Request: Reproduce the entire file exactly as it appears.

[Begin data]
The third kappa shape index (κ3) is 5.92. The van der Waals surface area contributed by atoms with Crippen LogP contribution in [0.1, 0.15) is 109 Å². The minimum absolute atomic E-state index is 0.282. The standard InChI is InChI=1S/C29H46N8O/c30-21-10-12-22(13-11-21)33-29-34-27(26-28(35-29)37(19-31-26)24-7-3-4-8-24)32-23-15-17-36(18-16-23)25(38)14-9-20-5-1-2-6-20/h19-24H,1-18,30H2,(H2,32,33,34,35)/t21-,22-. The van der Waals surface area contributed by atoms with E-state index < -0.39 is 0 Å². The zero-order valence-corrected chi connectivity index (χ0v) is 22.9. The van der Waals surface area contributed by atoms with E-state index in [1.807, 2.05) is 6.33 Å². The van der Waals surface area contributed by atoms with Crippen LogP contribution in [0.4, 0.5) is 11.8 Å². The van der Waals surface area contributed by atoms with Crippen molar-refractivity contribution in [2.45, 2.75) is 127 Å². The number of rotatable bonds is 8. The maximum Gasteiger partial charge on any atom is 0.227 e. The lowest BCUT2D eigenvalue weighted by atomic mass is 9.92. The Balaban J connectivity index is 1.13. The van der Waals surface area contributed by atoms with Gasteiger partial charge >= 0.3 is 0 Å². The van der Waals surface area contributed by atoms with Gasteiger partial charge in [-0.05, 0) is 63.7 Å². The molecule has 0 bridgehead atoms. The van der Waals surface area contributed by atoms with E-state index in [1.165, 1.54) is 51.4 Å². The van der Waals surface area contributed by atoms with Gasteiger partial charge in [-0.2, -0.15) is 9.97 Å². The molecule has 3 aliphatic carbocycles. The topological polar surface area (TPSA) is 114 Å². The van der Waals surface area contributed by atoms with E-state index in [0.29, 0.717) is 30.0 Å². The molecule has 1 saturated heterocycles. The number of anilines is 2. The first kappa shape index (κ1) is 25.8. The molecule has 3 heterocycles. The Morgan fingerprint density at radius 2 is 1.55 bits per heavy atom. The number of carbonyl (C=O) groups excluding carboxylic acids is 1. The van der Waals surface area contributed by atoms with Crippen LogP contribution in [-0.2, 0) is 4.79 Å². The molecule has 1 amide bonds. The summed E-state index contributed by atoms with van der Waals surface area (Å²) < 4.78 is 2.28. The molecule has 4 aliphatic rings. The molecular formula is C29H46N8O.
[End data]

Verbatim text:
The third kappa shape index (κ3) is 5.92. The van der Waals surface area contributed by atoms with Crippen LogP contribution in [0.1, 0.15) is 109 Å². The minimum absolute atomic E-state index is 0.282. The standard InChI is InChI=1S/C29H46N8O/c30-21-10-12-22(13-11-21)33-29-34-27(26-28(35-29)37(19-31-26)24-7-3-4-8-24)32-23-15-17-36(18-16-23)25(38)14-9-20-5-1-2-6-20/h19-24H,1-18,30H2,(H2,32,33,34,35)/t21-,22-. The van der Waals surface area contributed by atoms with E-state index < -0.39 is 0 Å². The zero-order valence-corrected chi connectivity index (χ0v) is 22.9. The van der Waals surface area contributed by atoms with E-state index in [1.807, 2.05) is 6.33 Å². The van der Waals surface area contributed by atoms with Crippen LogP contribution in [0.4, 0.5) is 11.8 Å². The van der Waals surface area contributed by atoms with Crippen molar-refractivity contribution in [2.45, 2.75) is 127 Å². The number of rotatable bonds is 8. The maximum Gasteiger partial charge on any atom is 0.227 e. The lowest BCUT2D eigenvalue weighted by atomic mass is 9.92. The Balaban J connectivity index is 1.13. The van der Waals surface area contributed by atoms with Gasteiger partial charge >= 0.3 is 0 Å². The van der Waals surface area contributed by atoms with Gasteiger partial charge in [-0.05, 0) is 63.7 Å². The molecule has 0 bridgehead atoms. The van der Waals surface area contributed by atoms with E-state index in [1.165, 1.54) is 51.4 Å². The van der Waals surface area contributed by atoms with Gasteiger partial charge in [-0.2, -0.15) is 9.97 Å². The molecule has 3 aliphatic carbocycles. The topological polar surface area (TPSA) is 114 Å². The van der Waals surface area contributed by atoms with E-state index in [0.29, 0.717) is 30.0 Å². The molecule has 1 saturated heterocycles. The number of anilines is 2. The first kappa shape index (κ1) is 25.8. The molecule has 3 heterocycles. The Morgan fingerprint density at radius 2 is 1.55 bits per heavy atom. The number of carbonyl (C=O) groups excluding carboxylic acids is 1. The van der Waals surface area contributed by atoms with Crippen LogP contribution in [-0.2, 0) is 4.79 Å². The molecule has 1 amide bonds. The summed E-state index contributed by atoms with van der Waals surface area (Å²) < 4.78 is 2.28. The molecule has 4 aliphatic rings. The molecular formula is C29H46N8O.